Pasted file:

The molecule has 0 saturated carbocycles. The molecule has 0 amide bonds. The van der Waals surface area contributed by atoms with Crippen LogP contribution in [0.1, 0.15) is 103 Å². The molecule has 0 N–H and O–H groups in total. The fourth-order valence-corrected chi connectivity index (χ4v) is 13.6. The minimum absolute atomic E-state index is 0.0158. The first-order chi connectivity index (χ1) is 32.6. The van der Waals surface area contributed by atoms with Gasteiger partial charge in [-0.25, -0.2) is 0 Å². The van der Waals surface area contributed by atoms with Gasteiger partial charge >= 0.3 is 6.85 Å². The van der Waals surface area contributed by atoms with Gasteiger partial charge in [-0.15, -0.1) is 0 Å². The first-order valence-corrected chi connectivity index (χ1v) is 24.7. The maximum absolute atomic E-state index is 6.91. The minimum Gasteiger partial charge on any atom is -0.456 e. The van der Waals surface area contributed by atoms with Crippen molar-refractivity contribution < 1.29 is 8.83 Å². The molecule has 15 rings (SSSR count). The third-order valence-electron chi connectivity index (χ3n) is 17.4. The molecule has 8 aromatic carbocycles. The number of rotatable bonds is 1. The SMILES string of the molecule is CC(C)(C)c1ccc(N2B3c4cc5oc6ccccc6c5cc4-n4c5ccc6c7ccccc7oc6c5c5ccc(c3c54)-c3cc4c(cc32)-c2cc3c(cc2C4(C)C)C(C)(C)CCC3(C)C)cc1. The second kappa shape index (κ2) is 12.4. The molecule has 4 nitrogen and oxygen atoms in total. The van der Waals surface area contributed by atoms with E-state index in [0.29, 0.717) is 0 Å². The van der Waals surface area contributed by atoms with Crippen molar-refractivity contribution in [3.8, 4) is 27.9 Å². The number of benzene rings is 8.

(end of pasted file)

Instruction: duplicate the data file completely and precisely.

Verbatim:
The molecule has 0 saturated carbocycles. The molecule has 0 amide bonds. The van der Waals surface area contributed by atoms with Crippen LogP contribution in [0.1, 0.15) is 103 Å². The molecule has 0 N–H and O–H groups in total. The fourth-order valence-corrected chi connectivity index (χ4v) is 13.6. The minimum absolute atomic E-state index is 0.0158. The first-order chi connectivity index (χ1) is 32.6. The van der Waals surface area contributed by atoms with Gasteiger partial charge in [-0.25, -0.2) is 0 Å². The van der Waals surface area contributed by atoms with Gasteiger partial charge >= 0.3 is 6.85 Å². The van der Waals surface area contributed by atoms with Gasteiger partial charge in [-0.15, -0.1) is 0 Å². The first-order valence-corrected chi connectivity index (χ1v) is 24.7. The maximum absolute atomic E-state index is 6.91. The minimum Gasteiger partial charge on any atom is -0.456 e. The van der Waals surface area contributed by atoms with Crippen molar-refractivity contribution < 1.29 is 8.83 Å². The molecule has 15 rings (SSSR count). The third-order valence-electron chi connectivity index (χ3n) is 17.4. The molecule has 8 aromatic carbocycles. The number of rotatable bonds is 1. The SMILES string of the molecule is CC(C)(C)c1ccc(N2B3c4cc5oc6ccccc6c5cc4-n4c5ccc6c7ccccc7oc6c5c5ccc(c3c54)-c3cc4c(cc32)-c2cc3c(cc2C4(C)C)C(C)(C)CCC3(C)C)cc1. The second kappa shape index (κ2) is 12.4. The molecule has 4 nitrogen and oxygen atoms in total. The van der Waals surface area contributed by atoms with E-state index in [0.29, 0.717) is 0 Å². The van der Waals surface area contributed by atoms with Crippen molar-refractivity contribution in [3.8, 4) is 27.9 Å². The number of benzene rings is 8.